Quote:
Originally Posted by SPhorsemanship
She also needs to learn to go off leg pressure more so work on bending on small circles (walk and trot only).
I do work on this with her a little bit in our flatwork sessions, but I'll try to work on it a little more.

Question: As I mentioned earlier, my instructor has gotten me to just canter Night Heat around and around until she starts to relax or get tired. I have done this twice so far, and when she starts to slow down I lessen the pressure on the reins and let my hands go nicely with her head. Will this help her in anyway?

Thanks again for the advice.
     
    08-23-2010, 08:51 AM
  #18
Foal
Thank you very much SPhorsemanship! I really appreciate the amount of depth you went into there, your post was very helpful

I don't think I grip with my knees or lean back too much but I will get my sister to watch me to see, maybe she will spot something I'm doing. She does lean quite a bit into corners so maybe my position changes to compensate that and as a result I give her mixed leg signals. I'll definitely give the half halt method a go, being an old girl she has had to get used to plenty of different signals over the years which probably doesn't help. I think if I start trying the half halts going into the corners then she might steady going out.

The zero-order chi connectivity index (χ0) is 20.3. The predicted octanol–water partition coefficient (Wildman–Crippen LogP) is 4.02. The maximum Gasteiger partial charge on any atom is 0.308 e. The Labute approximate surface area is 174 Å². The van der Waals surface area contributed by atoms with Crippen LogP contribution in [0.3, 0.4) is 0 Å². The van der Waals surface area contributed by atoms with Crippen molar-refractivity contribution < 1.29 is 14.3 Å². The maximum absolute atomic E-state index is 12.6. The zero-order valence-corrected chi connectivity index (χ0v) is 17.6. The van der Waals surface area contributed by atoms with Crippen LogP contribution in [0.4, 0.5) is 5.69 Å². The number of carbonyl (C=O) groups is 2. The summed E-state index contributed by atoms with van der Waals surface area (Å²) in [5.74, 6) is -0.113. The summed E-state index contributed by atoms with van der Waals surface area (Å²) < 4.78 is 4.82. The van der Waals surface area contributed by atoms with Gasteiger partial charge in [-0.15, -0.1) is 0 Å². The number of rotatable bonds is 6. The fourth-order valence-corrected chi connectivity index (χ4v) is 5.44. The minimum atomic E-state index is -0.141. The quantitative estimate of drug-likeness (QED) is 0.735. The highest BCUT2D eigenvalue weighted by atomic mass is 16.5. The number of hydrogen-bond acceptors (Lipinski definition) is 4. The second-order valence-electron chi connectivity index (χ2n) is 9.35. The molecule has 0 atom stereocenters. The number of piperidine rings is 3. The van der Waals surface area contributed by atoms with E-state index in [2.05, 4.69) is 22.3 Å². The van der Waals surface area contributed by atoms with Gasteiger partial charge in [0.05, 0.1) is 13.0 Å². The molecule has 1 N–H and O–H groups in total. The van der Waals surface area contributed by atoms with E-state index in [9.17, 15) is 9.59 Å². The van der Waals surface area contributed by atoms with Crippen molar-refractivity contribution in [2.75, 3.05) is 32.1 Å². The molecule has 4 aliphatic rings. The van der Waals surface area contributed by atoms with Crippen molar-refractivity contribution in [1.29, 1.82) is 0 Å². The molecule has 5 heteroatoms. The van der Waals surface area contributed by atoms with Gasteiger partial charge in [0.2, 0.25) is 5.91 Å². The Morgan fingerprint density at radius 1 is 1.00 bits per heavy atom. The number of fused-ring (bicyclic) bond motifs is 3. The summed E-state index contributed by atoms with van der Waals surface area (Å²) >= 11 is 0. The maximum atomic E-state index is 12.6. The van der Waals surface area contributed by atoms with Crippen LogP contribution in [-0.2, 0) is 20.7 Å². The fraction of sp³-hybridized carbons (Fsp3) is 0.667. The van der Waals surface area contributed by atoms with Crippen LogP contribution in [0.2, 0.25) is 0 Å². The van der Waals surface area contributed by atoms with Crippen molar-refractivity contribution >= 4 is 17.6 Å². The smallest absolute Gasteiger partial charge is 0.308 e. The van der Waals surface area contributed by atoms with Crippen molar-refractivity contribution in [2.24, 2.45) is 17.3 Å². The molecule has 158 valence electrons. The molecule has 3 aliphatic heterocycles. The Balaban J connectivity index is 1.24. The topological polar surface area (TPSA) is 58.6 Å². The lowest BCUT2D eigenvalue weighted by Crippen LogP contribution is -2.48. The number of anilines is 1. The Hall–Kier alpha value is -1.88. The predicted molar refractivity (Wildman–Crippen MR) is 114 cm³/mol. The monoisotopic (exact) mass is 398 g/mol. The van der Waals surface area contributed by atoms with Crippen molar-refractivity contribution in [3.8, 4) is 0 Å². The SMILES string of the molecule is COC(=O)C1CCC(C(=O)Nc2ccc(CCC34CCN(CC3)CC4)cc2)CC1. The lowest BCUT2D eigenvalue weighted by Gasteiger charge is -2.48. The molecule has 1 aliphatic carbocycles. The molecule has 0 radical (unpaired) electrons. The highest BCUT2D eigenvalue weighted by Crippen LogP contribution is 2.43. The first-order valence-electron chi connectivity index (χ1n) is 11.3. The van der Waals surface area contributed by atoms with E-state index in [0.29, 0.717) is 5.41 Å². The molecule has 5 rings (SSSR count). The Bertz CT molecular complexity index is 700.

Pretty sure I have some side reins in my cupboard somewhere so I'm going to start with them first and just take it very easy. Im not competing or anything so I have no deadline and I'm hoping they will help to get her head into a better position. When she gets a bit excitable out hacking/trail, she works on the bit without me asking, but her head is far too tucked in for my liking. I have never asked her to be that tucked in and never would. If I start to very gradually tighten the side reins, I'm hoping she will realise the position I would like her to work in is nowhere near as over bent as that.